Various treatments were performed, varying the pretreatment chemicals, molar ratios of the pretreatment chemicals and the pH of the aqueous solution to demonstrate the effect of these parameters on the metal removal. The pH measurements were accurate to about 0.3 pH units. The results are summarized in Table 1.
Determination of the metal content of the oil samples was performed gravimetrically prior to and after the treatments. The physical properties of the ash residue obtained after igniting each reprocessed oil sample are recorded in Table 1. Those samples which were treated in accordance with the process of the present invention left an ash which was generally light brown and soft in nature, as opposed to the hard dark colored ash obtained from the original oil. The lighter color is indicative of removal of the colored metal contaminants. The fact that the residue is soft is advantageous since the reprocessed oil, if used as a cheap fuel, would leave a soft residue afer burning which would be easily removed from the burners.
Turning to Table 1, it can be clearly seen that, in contacting the oil with an aqueous solution of ammonium sulphate, decreasing the pH of the aqueous solution through the addition of sulphuric acid increased the ash reduction. In contrast to this trend, teatment of the used oil with aqueous solutions of aluminum sulphate gave improved ash reduction upon increasing the pH with ammonium hydroxide. Further increases in ash reduction occurred when the used oil was contacted with ammonium sulphate and aluminum sulphate combined in an aqueous solution with a pH in the range of 3.5 to 4.0. The most efficient ash removal was achieved in combining the aluminum sulphate and ammonium sulphate in molar ratio of 1:3 respectively.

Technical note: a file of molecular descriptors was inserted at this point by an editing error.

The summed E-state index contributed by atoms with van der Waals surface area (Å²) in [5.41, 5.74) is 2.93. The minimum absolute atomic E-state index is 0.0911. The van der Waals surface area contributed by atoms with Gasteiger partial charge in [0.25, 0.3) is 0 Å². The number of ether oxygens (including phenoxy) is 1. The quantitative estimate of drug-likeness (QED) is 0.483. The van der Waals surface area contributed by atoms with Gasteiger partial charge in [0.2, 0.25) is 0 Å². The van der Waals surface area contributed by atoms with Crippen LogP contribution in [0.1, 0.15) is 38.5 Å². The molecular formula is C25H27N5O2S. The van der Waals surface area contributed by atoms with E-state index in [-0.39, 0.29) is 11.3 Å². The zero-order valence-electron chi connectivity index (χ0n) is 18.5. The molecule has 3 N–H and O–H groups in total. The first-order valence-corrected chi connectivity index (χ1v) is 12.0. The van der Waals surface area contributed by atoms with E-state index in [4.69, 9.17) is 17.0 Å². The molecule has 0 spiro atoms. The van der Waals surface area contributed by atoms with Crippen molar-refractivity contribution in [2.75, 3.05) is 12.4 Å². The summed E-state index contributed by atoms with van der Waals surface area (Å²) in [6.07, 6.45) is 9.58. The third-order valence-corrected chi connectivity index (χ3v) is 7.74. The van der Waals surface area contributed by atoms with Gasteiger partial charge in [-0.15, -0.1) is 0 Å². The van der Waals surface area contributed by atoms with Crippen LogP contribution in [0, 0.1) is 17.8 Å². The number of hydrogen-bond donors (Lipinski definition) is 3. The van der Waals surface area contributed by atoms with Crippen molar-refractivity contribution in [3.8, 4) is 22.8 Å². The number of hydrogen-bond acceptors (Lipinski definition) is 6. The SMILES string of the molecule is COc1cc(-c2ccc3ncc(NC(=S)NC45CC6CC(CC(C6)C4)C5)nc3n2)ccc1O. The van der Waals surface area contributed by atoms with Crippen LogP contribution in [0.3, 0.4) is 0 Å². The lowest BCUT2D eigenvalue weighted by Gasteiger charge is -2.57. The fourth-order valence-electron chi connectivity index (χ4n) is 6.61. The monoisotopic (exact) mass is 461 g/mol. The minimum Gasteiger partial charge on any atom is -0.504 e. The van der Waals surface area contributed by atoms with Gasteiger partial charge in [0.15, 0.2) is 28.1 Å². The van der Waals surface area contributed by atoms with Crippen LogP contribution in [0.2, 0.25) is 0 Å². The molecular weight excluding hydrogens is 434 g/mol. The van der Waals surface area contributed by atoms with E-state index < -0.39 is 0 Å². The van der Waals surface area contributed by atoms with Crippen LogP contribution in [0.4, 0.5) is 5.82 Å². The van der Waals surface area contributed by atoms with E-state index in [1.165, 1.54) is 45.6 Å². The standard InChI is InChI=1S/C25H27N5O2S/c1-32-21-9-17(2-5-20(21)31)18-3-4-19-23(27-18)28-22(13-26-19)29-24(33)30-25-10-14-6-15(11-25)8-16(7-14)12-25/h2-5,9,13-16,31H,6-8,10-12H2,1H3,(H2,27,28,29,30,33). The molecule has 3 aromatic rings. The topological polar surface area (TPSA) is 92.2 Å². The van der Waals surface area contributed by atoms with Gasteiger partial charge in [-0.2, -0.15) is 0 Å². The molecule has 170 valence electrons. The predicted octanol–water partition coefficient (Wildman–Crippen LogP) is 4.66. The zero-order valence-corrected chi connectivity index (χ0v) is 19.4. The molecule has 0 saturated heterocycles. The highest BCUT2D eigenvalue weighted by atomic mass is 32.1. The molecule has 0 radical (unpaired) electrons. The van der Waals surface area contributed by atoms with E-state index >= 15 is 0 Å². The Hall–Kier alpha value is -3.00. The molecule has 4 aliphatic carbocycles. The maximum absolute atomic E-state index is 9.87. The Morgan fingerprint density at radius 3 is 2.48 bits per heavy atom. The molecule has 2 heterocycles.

While the present invention has been disclosed in connection with the preferred embodiment thereof, it should be understood that there may be other embodiments which fall within the spirit and scope of the invention as defined by the following claims.
TABLE 1__________________________________________________________________________CHEMICAL PRETREATMENTPretreatment at Elevated Temperature (375° F.) and Pressure (300psig.) Solu-Pretreatment Mole Ratio tion Product AshChemical(s) in Solution pH Ash % Reduction Ash Properties__________________________________________________________________________0 -- -- 1.53 -- Red/brown - hardH2 O -- 7.0 1.07 30.1 Dark brown - hardH2 SO4 -- 0.0 1.13 26.1 Red/brown - hardH2 SO4 & (NH4)2 SO4 3:1 0.1 0.83 45.8 Red/brown - hardH2 SO4 & (NH4)2 SO4 1:1 0.2 0.35 77.1 Dark brown - hardH2 SO4 & (NH4)2 SO4 1:3 0.7 0.58 62.1 Dark brown - hard(NH4)2 SO4 -- 5.6 0.80 47.7 Grey - very hard(NH4)2 SO4 & NH4 OH 1:1 9.7 1.00 34.6 Brown - soft(NH4)2 SO4 & NH4 OH 3:1 9.4 0.93 39.2 Brown - soft(NH4)2 SO4 & NH4 OH 1:2 9.9 1.25 18.3 Light brown - softAl2 (SO4)3 -- 3.0 0.94 38.5 Light brown - softAl2 (SO4)3 & NH4 OH 3:1 3.2 0.81 47.0 Light brown - softAl2 (SO4)3 & NH4 OH 1:1 3.4 0.56 63.4 Light brown - softAl2 (SO4)3 & (NH4)2 SO4 1:1 3.6 0.42 72.5 White - softAl2 (SO4)3 & (NH4)2 SO4 1:3 3.9 0.28 81.7 Light brown - softAl2 (SO4)3 & (NH4)2 S)4 1:7 4.2 0.69 54.9 Light brown - softAl2 (SO4)3 & (NH4)2 SO4 1:4 4.1 0.65 57.5 White - softAl2 (SO4)3 & H2 SO4 1:1 1.0 0.96 37.2 Light brown - soft__________________________________________________________________________